All entries by this author

College Fund Responds to Derisive Article on TCUs

Dec 17th, 2014 | By | No Comments »

Editor’s Note: The Hechinger Report and the Atlantic Monthly recently published an article criticizing tribal colleges and universities. It has since come to light that neither publication thoroughly vetted the article to assure that it accurately and fairly portrayed TCUs, choosing instead to run the piece despite its inaccuracies and disingenuous reporting. As a result (more)

Sherry Red Owl, Stands at Dawn Woman

May 1st, 2014 | By | No Comments »

Anpo Inajin Win—Stands at Dawn Woman—is a fitting name for Sherry Red Owl. She greets each day as a new opportunity and has spent her life working at new things. TCJ PAID CONTENT

Healing Ourselves: Culture and Behavioral Health at Tribal Colleges and Universities

Oct 31st, 2013 | By | No Comments »

For over 40 years, tribal colleges and universities have devised innovative programs to address behavioral and tribal health. Cheryl Crazy Bull, president and CEO of the American Indian College Fund, looks back at the progress made and details current strategies and initiatives. TCJ PAID CONTENT

Journey to Freedom: Reflecting on our responsibilities, renewing our promises

Nov 6th, 2012 | By | No Comments »

Tribal colleges and universities have emerged as exceptional institutions—and their leaders still have promises to keep and new goals to achieve. TCJ PAID CONTENT

Through Woksape Oyate, we share Our People’s Wisdom

Feb 9th, 2012 | By | No Comments »

Recently, I witnessed many Native people of all ages and tribes sharing Native intellectual knowledge of generosity, talent, leadership, and spirituality at the gathering of the Woksape Oyate. Lakota for “Wisdom of the People,” Woksape Oyate is a project of the American Indian College Fund meant to build intellectual capital at tribal colleges. TCJ PAID CONTENT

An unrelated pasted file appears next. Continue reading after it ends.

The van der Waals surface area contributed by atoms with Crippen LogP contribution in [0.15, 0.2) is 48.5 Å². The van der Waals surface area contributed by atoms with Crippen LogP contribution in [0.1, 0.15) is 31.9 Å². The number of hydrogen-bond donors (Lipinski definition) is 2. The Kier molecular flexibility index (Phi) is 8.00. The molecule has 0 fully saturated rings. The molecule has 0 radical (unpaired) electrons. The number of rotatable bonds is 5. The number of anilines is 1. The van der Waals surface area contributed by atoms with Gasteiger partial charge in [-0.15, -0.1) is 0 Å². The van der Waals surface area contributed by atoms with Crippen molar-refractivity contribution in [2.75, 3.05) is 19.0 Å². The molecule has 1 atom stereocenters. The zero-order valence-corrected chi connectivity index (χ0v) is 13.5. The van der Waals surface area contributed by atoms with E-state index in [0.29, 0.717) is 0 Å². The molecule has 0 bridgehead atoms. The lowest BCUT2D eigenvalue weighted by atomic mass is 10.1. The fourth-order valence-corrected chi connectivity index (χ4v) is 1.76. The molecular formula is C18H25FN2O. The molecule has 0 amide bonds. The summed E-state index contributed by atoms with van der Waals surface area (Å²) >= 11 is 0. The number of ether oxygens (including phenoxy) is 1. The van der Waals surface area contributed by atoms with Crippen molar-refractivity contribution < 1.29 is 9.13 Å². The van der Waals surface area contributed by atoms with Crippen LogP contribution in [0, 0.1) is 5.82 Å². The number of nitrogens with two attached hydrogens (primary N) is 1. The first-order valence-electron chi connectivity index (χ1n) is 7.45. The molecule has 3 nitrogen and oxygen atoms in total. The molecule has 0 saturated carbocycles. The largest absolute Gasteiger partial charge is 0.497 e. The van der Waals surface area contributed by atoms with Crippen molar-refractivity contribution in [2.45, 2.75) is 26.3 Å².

Leadership and Wellness Go Hand In Hand

May 15th, 2007 | By | No Comments »

One of the most remarkable, rewarding, and challenging experiences is being called to serve in a leadership role at a tribal education institution. From the time I first moved into tribal college administration in 1983, I have been in awe of both the personal challenges and the many opportunities.

Decolonizing Research: Indigenous scholars can take over the research process

Nov 15th, 2004 | By | No Comments »

Research that revitalizes our cultural traditions and ways of living is sacred work, essential to our survival. TCJ PAID CONTENT

Wellness in the Workplace: Building a More Productive Institution

May 15th, 2003 | By | No Comments »

When workers bring their personal crises to the workplace, what can be done to change unhealthy behavior? TCJ PAID CONTENT

Sinte Gleska University Reclaims Land from Loneliness

Nov 15th, 2000 | By | No Comments »

Land has its own story to tell. It speaks of the joyful experiences of human beings, animals, and plants. It tells of blood that has spilled, tears that have fallen, and broken bodies that have been laid to rest. This is the story of a piece of land that once was the site of the most troubling of tribal educational experiences – the boarding school. Now Sinte Gleska University is transforming that land into a model of tribal land use. TCJ PAID CONTENT

Tribal Education Code Can Remove Barriers to Learning

May 15th, 1998 | By | No Comments »

A Tribal Code of Education is widely recognized as an act of a sovereign nation, developed and implemented by a tribal government under the authority granted by its tribal constitution. Throughout Indian Country, tribes aim their education codes primarily at K-12 education, but their interest in pre-school and college level issues is increasing. TCJ PAID CONTENT